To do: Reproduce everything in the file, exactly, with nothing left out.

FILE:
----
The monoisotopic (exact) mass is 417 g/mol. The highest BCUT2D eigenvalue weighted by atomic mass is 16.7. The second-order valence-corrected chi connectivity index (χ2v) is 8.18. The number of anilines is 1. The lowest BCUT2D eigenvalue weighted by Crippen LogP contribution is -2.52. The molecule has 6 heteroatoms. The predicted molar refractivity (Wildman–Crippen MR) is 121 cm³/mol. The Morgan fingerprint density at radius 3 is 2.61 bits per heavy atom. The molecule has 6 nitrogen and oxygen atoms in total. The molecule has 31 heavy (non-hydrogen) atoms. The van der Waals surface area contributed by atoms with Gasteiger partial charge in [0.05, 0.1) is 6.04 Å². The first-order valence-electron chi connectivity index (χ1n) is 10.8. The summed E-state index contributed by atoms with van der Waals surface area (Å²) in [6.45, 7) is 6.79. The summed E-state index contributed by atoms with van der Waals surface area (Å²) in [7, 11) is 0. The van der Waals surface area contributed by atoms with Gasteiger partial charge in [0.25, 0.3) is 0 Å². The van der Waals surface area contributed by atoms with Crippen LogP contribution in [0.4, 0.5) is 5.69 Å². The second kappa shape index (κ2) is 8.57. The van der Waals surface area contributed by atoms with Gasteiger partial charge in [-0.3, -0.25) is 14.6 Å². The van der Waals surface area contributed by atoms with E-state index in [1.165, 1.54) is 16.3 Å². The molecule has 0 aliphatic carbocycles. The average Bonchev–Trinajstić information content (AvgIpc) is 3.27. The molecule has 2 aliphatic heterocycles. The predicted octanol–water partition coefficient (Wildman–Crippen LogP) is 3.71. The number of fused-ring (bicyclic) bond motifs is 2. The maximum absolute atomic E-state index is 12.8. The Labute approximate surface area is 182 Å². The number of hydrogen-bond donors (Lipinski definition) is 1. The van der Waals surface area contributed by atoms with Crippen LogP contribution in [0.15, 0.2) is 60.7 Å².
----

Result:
The monoisotopic (exact) mass is 417 g/mol. The highest BCUT2D eigenvalue weighted by atomic mass is 16.7. The second-order valence-corrected chi connectivity index (χ2v) is 8.18. The number of anilines is 1. The lowest BCUT2D eigenvalue weighted by Crippen LogP contribution is -2.52. The molecule has 6 heteroatoms. The predicted molar refractivity (Wildman–Crippen MR) is 121 cm³/mol. The Morgan fingerprint density at radius 3 is 2.61 bits per heavy atom. The molecule has 6 nitrogen and oxygen atoms in total. The molecule has 31 heavy (non-hydrogen) atoms. The van der Waals surface area contributed by atoms with Gasteiger partial charge in [0.05, 0.1) is 6.04 Å². The first-order valence-electron chi connectivity index (χ1n) is 10.8. The summed E-state index contributed by atoms with van der Waals surface area (Å²) in [6.45, 7) is 6.79. The summed E-state index contributed by atoms with van der Waals surface area (Å²) in [7, 11) is 0. The van der Waals surface area contributed by atoms with Gasteiger partial charge in [0.25, 0.3) is 0 Å². The van der Waals surface area contributed by atoms with Crippen LogP contribution in [0.4, 0.5) is 5.69 Å². The second kappa shape index (κ2) is 8.57. The van der Waals surface area contributed by atoms with Gasteiger partial charge in [-0.3, -0.25) is 14.6 Å². The van der Waals surface area contributed by atoms with E-state index in [1.165, 1.54) is 16.3 Å². The molecule has 0 aliphatic carbocycles. The average Bonchev–Trinajstić information content (AvgIpc) is 3.27. The molecule has 2 aliphatic heterocycles. The predicted octanol–water partition coefficient (Wildman–Crippen LogP) is 3.71. The number of fused-ring (bicyclic) bond motifs is 2. The maximum absolute atomic E-state index is 12.8. The Labute approximate surface area is 182 Å². The number of hydrogen-bond donors (Lipinski definition) is 1. The van der Waals surface area contributed by atoms with Crippen LogP contribution in [0.15, 0.2) is 60.7 Å².